Risk Analysis

A Probabilistic Transmission Model for the Spread of Extended‐Spectrum‐β‐Lactamase and AmpC‐β‐Lactamase‐Producing Escherichia Coli in the Broiler Production Chain

Journal Article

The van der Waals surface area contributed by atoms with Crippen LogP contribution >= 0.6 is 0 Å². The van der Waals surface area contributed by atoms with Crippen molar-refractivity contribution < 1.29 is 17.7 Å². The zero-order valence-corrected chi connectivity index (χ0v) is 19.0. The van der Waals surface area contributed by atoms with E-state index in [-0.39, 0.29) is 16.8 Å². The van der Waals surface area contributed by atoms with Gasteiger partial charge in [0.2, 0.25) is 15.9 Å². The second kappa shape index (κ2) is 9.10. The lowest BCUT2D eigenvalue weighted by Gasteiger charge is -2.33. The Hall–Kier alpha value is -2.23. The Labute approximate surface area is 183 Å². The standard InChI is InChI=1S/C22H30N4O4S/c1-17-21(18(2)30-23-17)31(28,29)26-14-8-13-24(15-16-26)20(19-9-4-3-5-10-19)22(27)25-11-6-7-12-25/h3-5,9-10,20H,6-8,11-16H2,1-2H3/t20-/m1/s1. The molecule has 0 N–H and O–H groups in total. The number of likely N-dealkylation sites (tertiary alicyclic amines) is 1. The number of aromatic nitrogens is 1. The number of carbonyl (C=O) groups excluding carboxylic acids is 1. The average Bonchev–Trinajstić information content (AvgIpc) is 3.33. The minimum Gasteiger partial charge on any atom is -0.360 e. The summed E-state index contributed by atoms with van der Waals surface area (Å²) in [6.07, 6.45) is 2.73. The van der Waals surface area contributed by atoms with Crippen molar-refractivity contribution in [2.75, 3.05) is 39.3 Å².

Direct contact between humans and live broilers, as well as the consumption of chicken meat, have been suggested as pathways for transmission of extended‐spectrum‐β‐lactamase (ESBL) and AmpC‐β‐lactamase (AmpC)‐producing Escherichia coli. One approach to design intervention strategies to control the transmission of such bacteria between animals and humans is to study the transmission pathways of such bacteria between the animals themselves. The rationale is that controlling the process of the underlying source, here transmission between animals, can provide hints on how to control a higher‐level process, here the transmission between animals and humans. The focus of this article is the transmission of the above‐mentioned bacteria between broilers and broiler flocks in meat production with regards to the establishment of possible intervention strategies to reduce the transfer of these bacteria between animals. The objective of this work is to design a mathematical transmission model describing the effects of vertical and horizontal bacterial transmission in the broiler production chain, from the parent generation to the slaughterhouse level. To achieve this objective, an existing transmission model for Campylobacter was adapted for the case of E. coli. The model keeps track of prevalence among flocks (flock prevalence) and of prevalence among animals within one flock (animal prevalence). Flock and animal prevalences show different dynamics in the model. While flock prevalence increases mainly through horizontal transmission in hatcheries, animal prevalence increases mainly at the broiler‐fattening farm. Transports have rather small effects just as the vertical transmission from parents to chicks.

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